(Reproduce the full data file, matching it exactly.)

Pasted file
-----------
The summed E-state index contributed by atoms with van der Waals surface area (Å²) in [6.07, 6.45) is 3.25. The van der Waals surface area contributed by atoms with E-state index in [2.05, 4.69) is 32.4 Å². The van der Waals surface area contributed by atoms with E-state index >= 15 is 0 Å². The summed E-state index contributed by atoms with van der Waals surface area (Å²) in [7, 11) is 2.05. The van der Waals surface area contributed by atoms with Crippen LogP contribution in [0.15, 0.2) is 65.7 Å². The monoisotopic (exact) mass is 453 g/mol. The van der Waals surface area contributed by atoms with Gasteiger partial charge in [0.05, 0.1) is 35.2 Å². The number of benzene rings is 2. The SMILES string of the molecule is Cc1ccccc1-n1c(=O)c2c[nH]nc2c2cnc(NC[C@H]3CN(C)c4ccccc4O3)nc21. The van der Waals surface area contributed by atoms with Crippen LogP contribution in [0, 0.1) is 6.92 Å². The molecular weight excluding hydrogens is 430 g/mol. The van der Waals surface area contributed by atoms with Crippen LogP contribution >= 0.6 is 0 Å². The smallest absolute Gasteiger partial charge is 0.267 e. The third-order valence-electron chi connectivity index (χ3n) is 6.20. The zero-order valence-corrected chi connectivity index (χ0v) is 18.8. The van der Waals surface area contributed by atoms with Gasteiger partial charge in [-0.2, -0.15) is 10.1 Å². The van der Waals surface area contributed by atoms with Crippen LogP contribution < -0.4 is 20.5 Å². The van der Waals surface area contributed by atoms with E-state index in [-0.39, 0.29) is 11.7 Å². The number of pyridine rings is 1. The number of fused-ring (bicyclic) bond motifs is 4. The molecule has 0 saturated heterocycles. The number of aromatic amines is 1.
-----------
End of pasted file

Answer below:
The summed E-state index contributed by atoms with van der Waals surface area (Å²) in [6.07, 6.45) is 3.25. The van der Waals surface area contributed by atoms with E-state index in [2.05, 4.69) is 32.4 Å². The van der Waals surface area contributed by atoms with E-state index >= 15 is 0 Å². The summed E-state index contributed by atoms with van der Waals surface area (Å²) in [7, 11) is 2.05. The van der Waals surface area contributed by atoms with Crippen LogP contribution in [0.15, 0.2) is 65.7 Å². The monoisotopic (exact) mass is 453 g/mol. The van der Waals surface area contributed by atoms with Gasteiger partial charge in [0.05, 0.1) is 35.2 Å². The number of benzene rings is 2. The SMILES string of the molecule is Cc1ccccc1-n1c(=O)c2c[nH]nc2c2cnc(NC[C@H]3CN(C)c4ccccc4O3)nc21. The van der Waals surface area contributed by atoms with Crippen LogP contribution in [0, 0.1) is 6.92 Å². The molecular weight excluding hydrogens is 430 g/mol. The van der Waals surface area contributed by atoms with Crippen LogP contribution >= 0.6 is 0 Å². The smallest absolute Gasteiger partial charge is 0.267 e. The third-order valence-electron chi connectivity index (χ3n) is 6.20. The zero-order valence-corrected chi connectivity index (χ0v) is 18.8. The van der Waals surface area contributed by atoms with Gasteiger partial charge in [-0.2, -0.15) is 10.1 Å². The van der Waals surface area contributed by atoms with Crippen LogP contribution < -0.4 is 20.5 Å². The van der Waals surface area contributed by atoms with E-state index in [-0.39, 0.29) is 11.7 Å². The number of pyridine rings is 1. The number of fused-ring (bicyclic) bond motifs is 4. The molecule has 0 saturated heterocycles. The number of aromatic amines is 1.